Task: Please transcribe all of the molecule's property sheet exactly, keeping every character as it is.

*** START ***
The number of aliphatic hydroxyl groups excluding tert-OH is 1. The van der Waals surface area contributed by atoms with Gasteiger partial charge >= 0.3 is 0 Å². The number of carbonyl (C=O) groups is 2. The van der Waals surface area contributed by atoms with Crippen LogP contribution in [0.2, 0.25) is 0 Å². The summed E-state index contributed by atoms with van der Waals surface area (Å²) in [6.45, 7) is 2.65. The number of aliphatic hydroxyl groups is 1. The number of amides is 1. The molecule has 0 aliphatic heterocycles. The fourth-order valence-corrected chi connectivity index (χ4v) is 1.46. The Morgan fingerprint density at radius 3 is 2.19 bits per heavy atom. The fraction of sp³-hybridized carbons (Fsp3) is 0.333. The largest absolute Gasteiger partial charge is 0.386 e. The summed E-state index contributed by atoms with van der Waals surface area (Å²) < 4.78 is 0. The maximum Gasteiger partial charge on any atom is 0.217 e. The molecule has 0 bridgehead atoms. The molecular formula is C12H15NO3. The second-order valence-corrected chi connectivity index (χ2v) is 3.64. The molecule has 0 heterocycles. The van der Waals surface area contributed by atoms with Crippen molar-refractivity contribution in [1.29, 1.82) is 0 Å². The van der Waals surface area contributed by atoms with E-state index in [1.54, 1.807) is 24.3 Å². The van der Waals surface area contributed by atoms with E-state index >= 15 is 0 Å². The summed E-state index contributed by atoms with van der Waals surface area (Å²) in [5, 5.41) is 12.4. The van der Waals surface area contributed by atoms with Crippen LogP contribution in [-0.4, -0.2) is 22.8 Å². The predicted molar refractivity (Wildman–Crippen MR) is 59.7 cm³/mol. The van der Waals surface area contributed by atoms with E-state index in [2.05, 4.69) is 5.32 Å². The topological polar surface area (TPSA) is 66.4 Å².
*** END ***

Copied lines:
The number of aliphatic hydroxyl groups excluding tert-OH is 1. The van der Waals surface area contributed by atoms with Gasteiger partial charge >= 0.3 is 0 Å². The number of carbonyl (C=O) groups is 2. The van der Waals surface area contributed by atoms with Crippen LogP contribution in [0.2, 0.25) is 0 Å². The summed E-state index contributed by atoms with van der Waals surface area (Å²) in [6.45, 7) is 2.65. The number of aliphatic hydroxyl groups is 1. The number of amides is 1. The molecule has 0 aliphatic heterocycles. The fourth-order valence-corrected chi connectivity index (χ4v) is 1.46. The Morgan fingerprint density at radius 3 is 2.19 bits per heavy atom. The fraction of sp³-hybridized carbons (Fsp3) is 0.333. The largest absolute Gasteiger partial charge is 0.386 e. The summed E-state index contributed by atoms with van der Waals surface area (Å²) < 4.78 is 0. The maximum Gasteiger partial charge on any atom is 0.217 e. The molecule has 0 bridgehead atoms. The molecular formula is C12H15NO3. The second-order valence-corrected chi connectivity index (χ2v) is 3.64. The molecule has 0 heterocycles. The van der Waals surface area contributed by atoms with Crippen molar-refractivity contribution in [1.29, 1.82) is 0 Å². The van der Waals surface area contributed by atoms with E-state index in [1.54, 1.807) is 24.3 Å². The van der Waals surface area contributed by atoms with E-state index >= 15 is 0 Å². The summed E-state index contributed by atoms with van der Waals surface area (Å²) in [5, 5.41) is 12.4. The van der Waals surface area contributed by atoms with Crippen LogP contribution in [-0.4, -0.2) is 22.8 Å². The predicted molar refractivity (Wildman–Crippen MR) is 59.7 cm³/mol. The van der Waals surface area contributed by atoms with E-state index in [2.05, 4.69) is 5.32 Å². The topological polar surface area (TPSA) is 66.4 Å².